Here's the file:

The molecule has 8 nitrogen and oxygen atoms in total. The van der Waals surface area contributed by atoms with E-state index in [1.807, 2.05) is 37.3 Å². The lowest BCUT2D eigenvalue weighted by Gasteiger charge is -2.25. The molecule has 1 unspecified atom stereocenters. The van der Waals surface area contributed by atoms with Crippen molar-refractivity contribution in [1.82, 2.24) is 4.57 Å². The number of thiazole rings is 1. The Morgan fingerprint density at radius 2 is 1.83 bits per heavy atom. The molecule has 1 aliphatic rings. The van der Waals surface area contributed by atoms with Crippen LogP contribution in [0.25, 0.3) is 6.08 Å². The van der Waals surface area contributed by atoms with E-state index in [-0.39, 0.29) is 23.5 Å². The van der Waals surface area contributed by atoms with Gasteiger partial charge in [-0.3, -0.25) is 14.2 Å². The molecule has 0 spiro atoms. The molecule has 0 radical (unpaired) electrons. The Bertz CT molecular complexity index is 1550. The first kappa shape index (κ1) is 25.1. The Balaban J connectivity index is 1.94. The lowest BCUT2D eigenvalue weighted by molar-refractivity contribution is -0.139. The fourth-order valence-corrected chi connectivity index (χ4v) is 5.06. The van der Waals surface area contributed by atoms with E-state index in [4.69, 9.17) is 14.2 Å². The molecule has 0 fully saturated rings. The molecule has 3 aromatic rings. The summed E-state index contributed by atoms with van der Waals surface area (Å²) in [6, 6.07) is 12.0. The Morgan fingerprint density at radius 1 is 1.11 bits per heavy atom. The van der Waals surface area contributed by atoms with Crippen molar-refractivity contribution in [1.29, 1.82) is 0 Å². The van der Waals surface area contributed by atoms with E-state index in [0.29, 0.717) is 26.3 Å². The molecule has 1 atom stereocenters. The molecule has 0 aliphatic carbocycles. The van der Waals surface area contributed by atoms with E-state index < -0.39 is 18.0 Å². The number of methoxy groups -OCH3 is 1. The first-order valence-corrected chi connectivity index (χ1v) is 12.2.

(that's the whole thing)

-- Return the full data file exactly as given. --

The molecule has 8 nitrogen and oxygen atoms in total. The van der Waals surface area contributed by atoms with E-state index in [1.807, 2.05) is 37.3 Å². The lowest BCUT2D eigenvalue weighted by Gasteiger charge is -2.25. The molecule has 1 unspecified atom stereocenters. The van der Waals surface area contributed by atoms with Crippen molar-refractivity contribution in [1.82, 2.24) is 4.57 Å². The number of thiazole rings is 1. The Morgan fingerprint density at radius 2 is 1.83 bits per heavy atom. The molecule has 1 aliphatic rings. The van der Waals surface area contributed by atoms with Crippen LogP contribution in [0.25, 0.3) is 6.08 Å². The van der Waals surface area contributed by atoms with E-state index in [-0.39, 0.29) is 23.5 Å². The van der Waals surface area contributed by atoms with Gasteiger partial charge in [-0.3, -0.25) is 14.2 Å². The molecule has 0 spiro atoms. The molecule has 0 radical (unpaired) electrons. The Bertz CT molecular complexity index is 1550. The first kappa shape index (κ1) is 25.1. The Balaban J connectivity index is 1.94. The lowest BCUT2D eigenvalue weighted by molar-refractivity contribution is -0.139. The fourth-order valence-corrected chi connectivity index (χ4v) is 5.06. The van der Waals surface area contributed by atoms with E-state index in [4.69, 9.17) is 14.2 Å². The molecule has 0 fully saturated rings. The molecule has 3 aromatic rings. The summed E-state index contributed by atoms with van der Waals surface area (Å²) in [6, 6.07) is 12.0. The Morgan fingerprint density at radius 1 is 1.11 bits per heavy atom. The van der Waals surface area contributed by atoms with Crippen molar-refractivity contribution in [1.29, 1.82) is 0 Å². The van der Waals surface area contributed by atoms with E-state index in [0.29, 0.717) is 26.3 Å². The molecule has 1 atom stereocenters. The molecule has 0 aliphatic carbocycles. The van der Waals surface area contributed by atoms with E-state index < -0.39 is 18.0 Å². The number of methoxy groups -OCH3 is 1. The first-order valence-corrected chi connectivity index (χ1v) is 12.2.